Plagiarizing

plagiarism

All the buzz today is about how Melania plagiarized Michelle Obama’s speech. I don’t want to touch that issue with a ten-foot pole; however, I thought it was a good time to talk about plagiarizing. It is tempting to find information on the Web and just dump it into your blogs, books, and courses!

You can see that you probably aren’t going to get away with it! You can borrow information and completely rewrite it in your own words, so the ideas are not protected, but when you lift an entire sentence or paragraph from somebody else’s material, you’d best be giving them credit as the source.

I’m not sure where this will go with Melania, but I don’t think you want to be facing a lawsuit. People get a bit cranky when you steal from them. I’m sure there are plenty of people who have gotten away with stealing material. It’s an age-old problem. If you don’t sell your books, no one reads your blog, or no one takes your course, then you are probably safe!

Those are all the reasons that we for not bothering to write, at all. You hear of journalists from time to time who lift an article from another journalist at another paper, which is an incredibly unwise, because someone is going to notice. That’s the same with your writing. You want it to be original! Otherwise, you might as well not spend the time to even make it look like it was yours.

Citing another author is perfectly fine. There are some rules, of course! You need to say where it was published and who wrote it.

In an article published by Name of Publisher (Website)
Author Name wrote, “Their quote.”

There are some incidents on the Web, where you’ll find a great article without an attribution to an author. You can simply say no author was attributed to the article, usually written as:

In a Month, Year article published by Name of Publisher (Website)
without attribution, “The quote.”

Or

In an article pulished on Website.com (http://www.website.com/articles/9215), it stated, “The quotes.”

Make sure you get the Website correct. In most cases, I send people to the exact page by adding parenthesis after the Website and adding the entire URL. However, some websites have such a long name for an article, it’s like five or six directories away from the main page. In some cases, I just cite the Website’s home page. As an example:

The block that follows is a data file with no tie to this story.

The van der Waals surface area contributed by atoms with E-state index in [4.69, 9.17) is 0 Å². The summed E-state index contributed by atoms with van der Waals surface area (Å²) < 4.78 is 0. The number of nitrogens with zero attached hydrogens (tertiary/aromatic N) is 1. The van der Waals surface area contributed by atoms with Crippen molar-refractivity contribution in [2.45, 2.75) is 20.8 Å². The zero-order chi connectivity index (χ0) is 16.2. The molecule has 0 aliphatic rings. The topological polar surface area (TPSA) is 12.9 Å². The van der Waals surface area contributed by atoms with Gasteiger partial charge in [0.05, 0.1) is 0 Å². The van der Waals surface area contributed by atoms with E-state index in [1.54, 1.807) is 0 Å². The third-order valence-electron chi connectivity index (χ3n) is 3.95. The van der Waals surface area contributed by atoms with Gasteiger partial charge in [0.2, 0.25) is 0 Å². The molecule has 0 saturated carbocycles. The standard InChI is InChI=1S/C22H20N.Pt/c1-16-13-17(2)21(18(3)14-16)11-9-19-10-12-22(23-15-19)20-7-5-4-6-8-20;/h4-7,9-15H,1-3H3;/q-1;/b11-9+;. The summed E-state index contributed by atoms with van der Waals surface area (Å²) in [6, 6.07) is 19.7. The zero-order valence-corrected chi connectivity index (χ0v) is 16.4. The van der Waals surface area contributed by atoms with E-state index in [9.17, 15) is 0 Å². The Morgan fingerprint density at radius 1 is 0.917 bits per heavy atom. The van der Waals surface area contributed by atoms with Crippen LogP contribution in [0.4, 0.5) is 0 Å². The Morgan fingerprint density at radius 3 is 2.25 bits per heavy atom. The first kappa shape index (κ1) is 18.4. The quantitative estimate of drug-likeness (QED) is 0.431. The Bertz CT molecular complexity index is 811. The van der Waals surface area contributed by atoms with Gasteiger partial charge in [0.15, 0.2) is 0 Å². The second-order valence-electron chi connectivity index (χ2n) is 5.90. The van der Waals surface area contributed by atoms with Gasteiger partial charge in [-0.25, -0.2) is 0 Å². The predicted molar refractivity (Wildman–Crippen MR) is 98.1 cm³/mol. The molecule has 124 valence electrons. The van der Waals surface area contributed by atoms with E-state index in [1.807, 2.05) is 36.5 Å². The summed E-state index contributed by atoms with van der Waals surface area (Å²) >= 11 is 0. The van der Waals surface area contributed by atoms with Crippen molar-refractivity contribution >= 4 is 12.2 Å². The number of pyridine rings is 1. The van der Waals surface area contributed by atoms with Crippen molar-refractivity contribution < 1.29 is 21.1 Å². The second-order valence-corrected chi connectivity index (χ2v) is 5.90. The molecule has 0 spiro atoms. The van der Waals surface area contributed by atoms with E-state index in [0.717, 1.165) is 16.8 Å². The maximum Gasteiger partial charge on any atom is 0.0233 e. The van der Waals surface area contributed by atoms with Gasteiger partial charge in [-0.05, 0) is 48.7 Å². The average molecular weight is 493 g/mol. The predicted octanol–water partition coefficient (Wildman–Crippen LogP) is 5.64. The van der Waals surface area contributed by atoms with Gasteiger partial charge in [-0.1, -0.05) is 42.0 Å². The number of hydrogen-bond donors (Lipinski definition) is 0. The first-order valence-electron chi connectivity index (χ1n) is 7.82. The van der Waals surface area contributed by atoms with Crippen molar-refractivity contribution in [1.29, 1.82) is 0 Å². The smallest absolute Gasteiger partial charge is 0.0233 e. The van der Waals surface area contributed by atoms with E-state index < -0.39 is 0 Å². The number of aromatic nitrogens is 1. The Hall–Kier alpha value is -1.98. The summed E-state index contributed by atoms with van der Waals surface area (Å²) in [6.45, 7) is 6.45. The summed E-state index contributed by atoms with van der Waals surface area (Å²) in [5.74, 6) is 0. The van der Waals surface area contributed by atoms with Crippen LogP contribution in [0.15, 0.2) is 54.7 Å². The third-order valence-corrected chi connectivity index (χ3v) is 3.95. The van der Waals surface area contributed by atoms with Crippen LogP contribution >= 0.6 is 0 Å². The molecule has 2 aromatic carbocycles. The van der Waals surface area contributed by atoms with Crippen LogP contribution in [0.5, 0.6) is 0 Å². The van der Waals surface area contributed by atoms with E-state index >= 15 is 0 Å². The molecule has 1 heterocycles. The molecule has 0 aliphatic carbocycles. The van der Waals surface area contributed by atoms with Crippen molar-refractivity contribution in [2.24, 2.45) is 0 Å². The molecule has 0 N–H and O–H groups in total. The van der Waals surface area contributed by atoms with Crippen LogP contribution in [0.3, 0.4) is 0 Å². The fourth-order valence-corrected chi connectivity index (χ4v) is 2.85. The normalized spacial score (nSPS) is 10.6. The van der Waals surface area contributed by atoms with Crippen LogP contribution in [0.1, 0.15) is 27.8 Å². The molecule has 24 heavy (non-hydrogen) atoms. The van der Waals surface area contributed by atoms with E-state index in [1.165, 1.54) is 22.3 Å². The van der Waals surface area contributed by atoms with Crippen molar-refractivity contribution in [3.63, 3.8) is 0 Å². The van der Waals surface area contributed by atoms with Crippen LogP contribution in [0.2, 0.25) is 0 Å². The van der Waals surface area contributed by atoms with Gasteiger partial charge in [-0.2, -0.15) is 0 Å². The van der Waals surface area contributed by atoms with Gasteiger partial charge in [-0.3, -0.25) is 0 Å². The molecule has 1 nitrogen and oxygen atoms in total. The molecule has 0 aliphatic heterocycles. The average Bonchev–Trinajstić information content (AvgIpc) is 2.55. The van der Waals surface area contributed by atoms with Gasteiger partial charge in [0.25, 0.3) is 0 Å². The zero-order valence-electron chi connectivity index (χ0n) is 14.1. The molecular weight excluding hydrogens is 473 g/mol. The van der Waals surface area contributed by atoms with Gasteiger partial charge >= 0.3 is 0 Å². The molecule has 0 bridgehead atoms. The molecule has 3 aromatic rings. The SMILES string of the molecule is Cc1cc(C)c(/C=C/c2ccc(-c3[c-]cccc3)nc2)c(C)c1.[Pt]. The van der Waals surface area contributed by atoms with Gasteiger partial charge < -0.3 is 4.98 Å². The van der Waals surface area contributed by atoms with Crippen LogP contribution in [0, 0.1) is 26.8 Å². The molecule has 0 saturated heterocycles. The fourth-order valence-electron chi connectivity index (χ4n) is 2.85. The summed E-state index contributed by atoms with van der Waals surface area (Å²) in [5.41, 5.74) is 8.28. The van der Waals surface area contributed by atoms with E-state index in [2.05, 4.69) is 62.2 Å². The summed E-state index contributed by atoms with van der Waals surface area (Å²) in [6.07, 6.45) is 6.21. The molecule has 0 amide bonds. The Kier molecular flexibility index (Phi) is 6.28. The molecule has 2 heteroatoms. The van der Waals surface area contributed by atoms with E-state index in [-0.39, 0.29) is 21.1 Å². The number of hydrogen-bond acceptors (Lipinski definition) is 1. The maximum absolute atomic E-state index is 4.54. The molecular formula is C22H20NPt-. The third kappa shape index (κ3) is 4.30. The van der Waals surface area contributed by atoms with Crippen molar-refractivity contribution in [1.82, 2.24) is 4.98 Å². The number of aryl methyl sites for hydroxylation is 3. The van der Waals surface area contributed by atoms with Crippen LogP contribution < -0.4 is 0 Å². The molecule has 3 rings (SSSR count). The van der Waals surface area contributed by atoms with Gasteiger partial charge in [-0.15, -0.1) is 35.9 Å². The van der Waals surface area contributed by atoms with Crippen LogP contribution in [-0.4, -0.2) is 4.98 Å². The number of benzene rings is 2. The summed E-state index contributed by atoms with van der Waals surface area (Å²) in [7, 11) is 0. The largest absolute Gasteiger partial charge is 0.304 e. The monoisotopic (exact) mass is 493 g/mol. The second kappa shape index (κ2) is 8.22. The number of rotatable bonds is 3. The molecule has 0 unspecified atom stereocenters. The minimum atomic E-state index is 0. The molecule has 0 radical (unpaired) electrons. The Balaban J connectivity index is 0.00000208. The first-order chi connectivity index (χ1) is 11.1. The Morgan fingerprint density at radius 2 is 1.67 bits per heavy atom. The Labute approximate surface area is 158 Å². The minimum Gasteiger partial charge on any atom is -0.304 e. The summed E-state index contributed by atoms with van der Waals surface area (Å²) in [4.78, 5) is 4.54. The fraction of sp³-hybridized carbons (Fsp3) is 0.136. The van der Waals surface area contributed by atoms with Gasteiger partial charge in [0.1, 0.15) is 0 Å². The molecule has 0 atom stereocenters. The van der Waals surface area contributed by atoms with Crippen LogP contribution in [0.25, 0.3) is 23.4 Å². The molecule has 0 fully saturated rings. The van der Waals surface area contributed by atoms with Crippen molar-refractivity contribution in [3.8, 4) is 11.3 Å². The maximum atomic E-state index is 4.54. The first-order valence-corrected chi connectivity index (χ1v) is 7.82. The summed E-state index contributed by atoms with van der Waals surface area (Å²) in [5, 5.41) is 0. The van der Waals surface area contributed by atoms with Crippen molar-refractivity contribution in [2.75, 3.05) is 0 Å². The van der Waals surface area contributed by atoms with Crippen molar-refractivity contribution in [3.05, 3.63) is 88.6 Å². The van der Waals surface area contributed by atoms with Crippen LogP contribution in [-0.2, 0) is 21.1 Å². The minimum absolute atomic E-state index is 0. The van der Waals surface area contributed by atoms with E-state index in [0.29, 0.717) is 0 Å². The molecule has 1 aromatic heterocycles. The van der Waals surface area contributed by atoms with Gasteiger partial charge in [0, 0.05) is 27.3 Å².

In an article published by Name of Website (http://nameofwebsite.com)
Author Name wrote, “Their quote.”

You can usually find an article by searching the site. Dates are good to put on your citation, but if it’s over a year ago and the information is still fresh, I usually leave it out. The exception to that is when you are quoting statistics. These are almost always over a year old. When possible, quote statistics from the original report. Most government reports can be found on the various government Websites.

You may paraphrase something, as long as you cite your source. The information that you are paraphrasing does not go in quotes, because it is not a direct quote. It is usually written as:

Paraphrased information, according to Author Name as published by Name of Publication (Website).

If you are quoting several paragraphs, you can indent the quotes. This often happens, when you are quoting from a book, which is used as an example as follows:

In an article published in Title of Book, Author Name wrote:

“Quoted material should go here. It isn’t italicized. The italics of this example is simply to denote it as an example. More quoted material should go here. Note that there is not a quotation mark at the end of this paragraph.

“However, there is a quotation mark needed at the beginning of this paragraph. More quoted material. More quoted material.

“More quoted material here. More quoted material here. More quoted material here.”

There are style books that you can refer to, depending on what your publisher chooses to use. Often what is currently used by Universities is used by publishers, including some magazines and newspapers.

Whether you get it wrong as far as style, always err on the side of citing your source. You should always have your manuscripts edited. Hopefully, your editor will pick up on any style errors. They will do a better job, if you will tell them what style reference your publisher prefers.

If you are an Indie Published author, pick a style. Let your editor know what style you are using. Make sure all your publications use the same style.

Whatever you do, please don’t lift material without citing your source. Plagiarizing is a serious offence. It ruins your reputation. There is never a good reason for plagiarizing.